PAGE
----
Balantidium coli may invade into extraintestinal sites, especially in patients with defects in host defenses.
Extraintestinal sites for balantidiosis:
(3) lung (possibly by inhalation of aerosolized cysts from manure, by hematogenous spread, or by an enteric fistula)
(4) vagina and/or uterus in females (either by migration or rectovaginal fistula)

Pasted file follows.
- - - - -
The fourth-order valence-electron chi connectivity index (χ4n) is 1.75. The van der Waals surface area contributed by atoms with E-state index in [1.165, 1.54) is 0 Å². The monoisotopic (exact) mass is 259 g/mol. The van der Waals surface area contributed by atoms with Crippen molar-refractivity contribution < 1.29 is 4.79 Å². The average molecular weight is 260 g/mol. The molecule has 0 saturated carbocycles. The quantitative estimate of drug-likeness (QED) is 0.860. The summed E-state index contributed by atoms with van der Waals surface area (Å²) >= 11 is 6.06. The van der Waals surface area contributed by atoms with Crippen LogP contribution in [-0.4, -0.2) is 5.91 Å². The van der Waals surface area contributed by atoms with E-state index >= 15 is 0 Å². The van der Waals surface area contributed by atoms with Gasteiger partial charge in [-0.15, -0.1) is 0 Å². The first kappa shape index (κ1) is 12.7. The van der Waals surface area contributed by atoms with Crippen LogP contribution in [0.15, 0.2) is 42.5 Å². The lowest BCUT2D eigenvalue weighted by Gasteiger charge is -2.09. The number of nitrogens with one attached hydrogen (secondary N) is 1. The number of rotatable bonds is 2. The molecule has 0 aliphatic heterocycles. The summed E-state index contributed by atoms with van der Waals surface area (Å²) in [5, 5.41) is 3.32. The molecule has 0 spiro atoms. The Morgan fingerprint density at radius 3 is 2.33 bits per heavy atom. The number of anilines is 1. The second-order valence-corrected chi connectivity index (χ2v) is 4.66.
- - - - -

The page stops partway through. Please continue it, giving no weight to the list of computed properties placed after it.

(5) urinary bladder
(6) peritoneal cavity (following bowel perforation in severe intestinal disease) and ascites fluid
Because of the rarity of extraintestinal spread the trophic ciliates may be seen but go unrecognized.
A person with pulmonary disease may have negative studies for cysts or trophic ciliates in the stool. These patients may have inhaled cysts or have colonization of the pharyngeal region.
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Specialty: Infectious Diseases